Right Driver

Official fuel economy figures: why are they so wrong?

Every car on the market comes with a fuel economy figure most commonly expressed in miles per gallon or, if you’re buying a grey import, sometimes litres per 100km. The tests have been around for over 30 years and no longer reflect modern vehicle performance. New tests called the Worldwide Harmonized Light Vehicle Test Procedures (WLTP) are being introduced soon, but this will have an impact on the tax breaks some manufacturers get for their cars being under 100g/km of CO2 because the tests are more like real driving.

What the tests are good for, though, is comparing one car against another, because in all the tests I have done (and bear in mind I have driven and reviewed over 400 cars), I have only once beat the posted fuel economy and that was in a Toyota Prius c.

The usual situation is that I am 20-30% less economical in daily driving than the official figures suggest. So, if you have a fuel budget that you are calculating based on your estimated weekly mileage, then remember to take into account a little bit extra.

Of course there are many ways to drive more efficiently – check out 11 tips for improving fuel economy here – but everyone will get different results.

When the tests are conducted the distances and measurements are:

  • 0-780 seconds: simulated driving in an urban environment.
  • 780 – 1180 seconds: simulated driving in an extra-urban environment, i.e. on open roads or a motorway
  • The total output of the test is called the combined cycle or complete cycle.
  • CO2 emissions are calculated on the complete cycle.

The tests are conducted either by a professional driver tester on a flat surface, or on a roller test bench with specific resistances.

Urban cycle

The urban cycle is designed to simulate city driving at no more than 50kph or 31mph:

  1. Start the engine and wait 6 seconds in neutral
  2. Change into first gear and wait 5 seconds before moving off
  3. Accelerate to 15kph / 9mph in 4 seconds
  4. Hold 15kph /9mph for 8 seconds
  5. Brake to zero in 5 seconds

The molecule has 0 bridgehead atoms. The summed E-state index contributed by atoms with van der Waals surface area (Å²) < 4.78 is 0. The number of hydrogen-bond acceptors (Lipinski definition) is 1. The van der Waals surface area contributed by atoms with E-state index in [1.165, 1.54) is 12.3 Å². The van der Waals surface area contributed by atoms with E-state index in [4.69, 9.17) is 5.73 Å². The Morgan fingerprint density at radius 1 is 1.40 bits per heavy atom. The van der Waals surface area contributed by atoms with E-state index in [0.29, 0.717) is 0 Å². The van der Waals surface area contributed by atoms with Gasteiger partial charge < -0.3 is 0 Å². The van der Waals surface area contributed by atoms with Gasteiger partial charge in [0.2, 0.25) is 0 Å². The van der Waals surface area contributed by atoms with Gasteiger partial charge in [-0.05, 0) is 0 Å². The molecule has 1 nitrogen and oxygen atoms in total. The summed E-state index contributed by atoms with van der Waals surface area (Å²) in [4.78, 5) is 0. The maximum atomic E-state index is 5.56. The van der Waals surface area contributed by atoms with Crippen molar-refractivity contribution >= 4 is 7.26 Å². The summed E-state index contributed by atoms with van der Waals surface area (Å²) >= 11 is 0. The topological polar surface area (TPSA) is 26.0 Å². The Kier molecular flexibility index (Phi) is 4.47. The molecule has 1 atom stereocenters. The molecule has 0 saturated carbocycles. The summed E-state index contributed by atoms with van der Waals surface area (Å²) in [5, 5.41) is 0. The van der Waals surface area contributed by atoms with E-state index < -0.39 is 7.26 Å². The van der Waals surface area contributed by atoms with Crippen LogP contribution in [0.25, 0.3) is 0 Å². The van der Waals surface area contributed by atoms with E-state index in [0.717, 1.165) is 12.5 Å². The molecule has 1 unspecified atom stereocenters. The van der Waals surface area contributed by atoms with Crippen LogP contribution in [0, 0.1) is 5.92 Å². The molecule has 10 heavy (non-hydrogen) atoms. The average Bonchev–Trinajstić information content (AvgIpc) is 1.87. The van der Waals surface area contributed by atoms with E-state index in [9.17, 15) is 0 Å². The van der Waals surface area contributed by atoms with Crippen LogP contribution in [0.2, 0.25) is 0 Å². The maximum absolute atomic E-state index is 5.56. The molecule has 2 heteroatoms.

6. Stop for 21 seconds
  7. At 49 seconds accelerate to 32kph / 20mph in 12 seconds
  8. Cruise at 32kph / 20mph for 24s
  9. Brake to a full stop in 11s
  10. Pause for 21s
  11. At 117s accelerate to 50kph / 31mph in 26 seconds
  12. Cruise at 50kph /31mph for 12s
  13. Decelerate to 35kph / 21.5mph in 8s
  14. Cruise at 35kph /21.5 mph for 13s
  15. Brake to a full stop in 12s
  16. Pause for 7s

This is now 195s and a theoretical distance of 1017m. The cycle is repeated another three times giving a total theoretical distance of 4067m over 780s with an average speed of 18.77kph / 11.5mph.

If the tested car is manual then specific times are given for changing gear.

Extra-urban cycle

The extra urban cycle is designed to simulate driving at higher speed. The maximum speed is limited to 120kph / 74.5mph.

  • Idle for 20s
  • Accelerate to 70kph / 43.5mph in 41s
  • Cruise for 50s
  • Decelerate to 50kph / 31mph  in 8s
  • Cruise for 69s at 50kph / 31mph
  • Accelerate back to 70kph / 43.5mph in 13s
  • Cruise at 70kph / 43.5mph for 50s
  • Accelerate to 100kph / 62mph in 35s
  • Cruise for 30s
  • Accelerate to 120kph / 74.5mph in 20s
  • Cruise for 10s
  • Brake to a stop in 34s
  • Idle for a final 20s.

Total duration is 400s and the theoretical distance is 6956m with an average speed of 62.6kph / 39mph.

As you can see from the measurements above, it doesn’t approximate real world driving. for example, in the extra urban cycle, taking 34 seconds to stop from 74.5mph is very unrealistic, and taking 41 seconds to get to 43.5mph when most cars will do it in well under 10 seconds is also unrealistic.

However, the figures are good to benchmark one car against another.

Darren has owned several companies in the automotive, advertising and education industries. He has run driving theory educational websites since 2010.

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